This time in our ongoing series of interviews with cannabis industry journalists we’re talking to independent journalist and writer Peter Page.

Peter spent the past five years at Entrepreneur Media, first as a senior editor managing contributed content from distinguished business leaders and later launching Green Entrepreneur, the cannabis vertical. He also contributes to Benzinga.com

Please share your professional and personal background with our readers.

There were five newspapers published daily in San Francisco when I was a little kid and we had them all delivered at our house. Taking fiction writing classes in college helped me realize I loathed sitting alone in my house trying to write, so I helped establish a campus newspaper. Following graduation, I spent 17 years in newspaper journalism, including five years in Mendocino County just as the aerial enforcement campaign against small pot growers got underway and nine years in a tough and declining Northeast city watching the urban version of the War on Drugs. I got into covering the legal marijuana industry while working at Entrepreneur Media.

When did you first get interested in covering the Cannabis industry?

When the cops in helicopters started hunting hippies in the hills of the Emerald Triangle.

What are some of the biggest opportunities and challenges you see in the cannabis industry?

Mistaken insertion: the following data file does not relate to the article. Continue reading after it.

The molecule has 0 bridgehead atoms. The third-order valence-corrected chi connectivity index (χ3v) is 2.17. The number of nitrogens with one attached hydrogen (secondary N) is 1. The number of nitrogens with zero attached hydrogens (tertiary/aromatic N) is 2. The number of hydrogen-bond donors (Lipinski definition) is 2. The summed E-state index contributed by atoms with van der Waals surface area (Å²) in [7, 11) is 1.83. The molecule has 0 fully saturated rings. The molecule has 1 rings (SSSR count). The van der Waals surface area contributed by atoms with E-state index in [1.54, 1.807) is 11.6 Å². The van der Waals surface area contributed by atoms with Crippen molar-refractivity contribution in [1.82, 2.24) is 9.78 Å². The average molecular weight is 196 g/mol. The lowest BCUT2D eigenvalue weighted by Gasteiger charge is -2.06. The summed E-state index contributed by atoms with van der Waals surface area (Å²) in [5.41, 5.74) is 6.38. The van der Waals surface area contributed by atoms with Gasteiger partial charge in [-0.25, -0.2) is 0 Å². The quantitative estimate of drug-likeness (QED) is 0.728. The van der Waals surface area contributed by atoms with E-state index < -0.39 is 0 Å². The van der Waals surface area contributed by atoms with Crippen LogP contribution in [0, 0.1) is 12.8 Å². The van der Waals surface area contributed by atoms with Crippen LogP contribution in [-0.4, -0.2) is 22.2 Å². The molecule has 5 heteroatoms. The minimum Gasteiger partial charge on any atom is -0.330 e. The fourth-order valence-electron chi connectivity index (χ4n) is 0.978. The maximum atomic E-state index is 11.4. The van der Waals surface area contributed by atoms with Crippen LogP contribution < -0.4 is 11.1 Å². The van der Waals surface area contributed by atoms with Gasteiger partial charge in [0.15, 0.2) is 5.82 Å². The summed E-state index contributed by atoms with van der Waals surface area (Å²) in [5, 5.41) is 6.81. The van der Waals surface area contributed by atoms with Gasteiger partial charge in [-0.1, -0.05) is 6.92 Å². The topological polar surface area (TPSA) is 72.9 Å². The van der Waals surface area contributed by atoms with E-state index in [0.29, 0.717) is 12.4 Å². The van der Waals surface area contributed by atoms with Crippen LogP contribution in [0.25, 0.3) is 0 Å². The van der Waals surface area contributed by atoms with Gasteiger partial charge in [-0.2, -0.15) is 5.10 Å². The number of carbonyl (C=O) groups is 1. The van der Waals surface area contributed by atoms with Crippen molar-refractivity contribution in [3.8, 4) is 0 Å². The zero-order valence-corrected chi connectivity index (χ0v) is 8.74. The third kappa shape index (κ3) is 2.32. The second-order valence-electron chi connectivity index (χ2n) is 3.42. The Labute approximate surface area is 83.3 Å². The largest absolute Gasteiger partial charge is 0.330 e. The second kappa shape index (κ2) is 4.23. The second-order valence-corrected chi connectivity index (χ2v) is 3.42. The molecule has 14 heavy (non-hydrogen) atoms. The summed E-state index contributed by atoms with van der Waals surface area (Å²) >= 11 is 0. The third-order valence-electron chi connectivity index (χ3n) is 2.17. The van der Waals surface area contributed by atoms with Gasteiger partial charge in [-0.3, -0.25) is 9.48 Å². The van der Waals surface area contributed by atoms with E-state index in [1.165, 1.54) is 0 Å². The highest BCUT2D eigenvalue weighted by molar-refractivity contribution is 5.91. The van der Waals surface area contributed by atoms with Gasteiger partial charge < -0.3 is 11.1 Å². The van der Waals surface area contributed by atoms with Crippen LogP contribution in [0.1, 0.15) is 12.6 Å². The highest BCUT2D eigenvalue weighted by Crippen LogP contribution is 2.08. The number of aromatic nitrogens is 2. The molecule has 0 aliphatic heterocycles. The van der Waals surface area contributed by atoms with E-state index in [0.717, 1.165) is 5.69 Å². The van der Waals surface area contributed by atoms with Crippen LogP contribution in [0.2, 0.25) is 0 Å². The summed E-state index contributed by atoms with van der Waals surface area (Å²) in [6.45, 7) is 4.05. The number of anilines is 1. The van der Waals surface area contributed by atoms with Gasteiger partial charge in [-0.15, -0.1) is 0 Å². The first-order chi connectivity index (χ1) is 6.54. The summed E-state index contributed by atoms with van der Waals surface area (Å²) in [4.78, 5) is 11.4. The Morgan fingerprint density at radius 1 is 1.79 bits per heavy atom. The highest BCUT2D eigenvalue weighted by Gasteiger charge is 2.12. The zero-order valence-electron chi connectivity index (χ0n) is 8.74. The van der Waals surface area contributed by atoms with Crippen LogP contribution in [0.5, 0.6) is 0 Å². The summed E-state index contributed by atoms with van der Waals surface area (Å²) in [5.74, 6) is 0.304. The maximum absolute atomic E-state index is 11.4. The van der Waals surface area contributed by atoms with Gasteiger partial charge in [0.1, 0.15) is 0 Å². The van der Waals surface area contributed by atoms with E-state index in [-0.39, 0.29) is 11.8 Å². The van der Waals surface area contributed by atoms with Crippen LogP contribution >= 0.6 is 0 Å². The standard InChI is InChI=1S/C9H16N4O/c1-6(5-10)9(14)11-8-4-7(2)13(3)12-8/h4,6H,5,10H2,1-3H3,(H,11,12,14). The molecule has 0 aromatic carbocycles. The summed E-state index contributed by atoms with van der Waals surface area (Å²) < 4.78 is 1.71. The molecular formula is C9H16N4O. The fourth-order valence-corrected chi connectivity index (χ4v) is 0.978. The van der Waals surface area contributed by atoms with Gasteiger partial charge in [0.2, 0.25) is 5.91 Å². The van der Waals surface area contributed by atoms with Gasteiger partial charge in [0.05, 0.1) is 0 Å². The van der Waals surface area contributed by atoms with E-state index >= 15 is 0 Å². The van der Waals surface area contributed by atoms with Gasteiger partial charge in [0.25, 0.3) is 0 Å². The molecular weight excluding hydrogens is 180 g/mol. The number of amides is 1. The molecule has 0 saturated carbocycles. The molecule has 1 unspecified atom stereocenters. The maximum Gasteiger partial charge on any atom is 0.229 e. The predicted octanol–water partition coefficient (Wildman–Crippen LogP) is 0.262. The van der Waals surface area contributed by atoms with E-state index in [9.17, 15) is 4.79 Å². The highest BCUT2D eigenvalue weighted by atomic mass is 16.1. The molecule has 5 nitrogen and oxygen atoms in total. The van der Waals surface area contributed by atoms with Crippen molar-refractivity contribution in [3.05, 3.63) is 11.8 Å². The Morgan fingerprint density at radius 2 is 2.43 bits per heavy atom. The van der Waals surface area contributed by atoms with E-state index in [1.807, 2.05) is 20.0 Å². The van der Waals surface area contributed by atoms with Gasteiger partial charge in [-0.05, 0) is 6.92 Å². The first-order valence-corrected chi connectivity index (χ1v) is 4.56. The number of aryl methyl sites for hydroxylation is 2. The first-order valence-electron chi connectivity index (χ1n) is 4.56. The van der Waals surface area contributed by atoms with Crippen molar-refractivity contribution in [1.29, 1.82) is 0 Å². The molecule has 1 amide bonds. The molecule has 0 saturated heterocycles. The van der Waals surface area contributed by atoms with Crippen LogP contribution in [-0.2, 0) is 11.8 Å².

If you have a large fortune to begin with, then the cannabis industry is a big opportunity to make it a small fortune. There is far more money changing hands than being made. But even putting aside the tax and banking obstacles, nobody knows what, besides selling flower, will work. Will infused beverages ever take hold, or do people drink for one reason and use cannabis for another?

How will these reports of severe lung disease affect the market for vaporizers, which posture as being healthier than smoking? If you are looking to make money in the cannabis industry now, instead of eventually, you’re probably much better off selling to the industry than selling cannabis.

If you’re a lawyer or accountant, it’s not hard to shift focus to the cannabis business. Same for owners of commercial properties, or packaging suppliers, or security firms, and so on. I’d rather be in the business of packaging cannabis products, and have all the usual tax deductions and banking access, than be the one selling the products. (I suppose if I could tell you the opportunities without making them all sound like the challenges I would be in business instead of writing about business.)

The big challenges, aside from the obvious ones like crippling taxation, operating in cash and byzantine regulation, are all about vision. Brands like to talk about “wellness” in some way or another because it seems a good way to broach the delicate topic of getting buzzed to some customized degree to cope with “stress,” which is code for ordinary life.

Our vocabulary for talking about this is limited because of how we categorize cannabis. It’s “medicine” in states with “medical marijuana” but something like alcohol in the 11 states that have legalized “recreational” or “adult use” marijuana. Nonetheless, there is lots of overlap in the products stocked at both sorts of dispensaries. In states where cannabis is fully legal, patients with medical marijuana prescriptions often buy at adult dispensaries (because they simply want flower with ample THC). People in those states who could qualify for prescriptions often don’t bother and just buy flower at a “recreational” dispensary.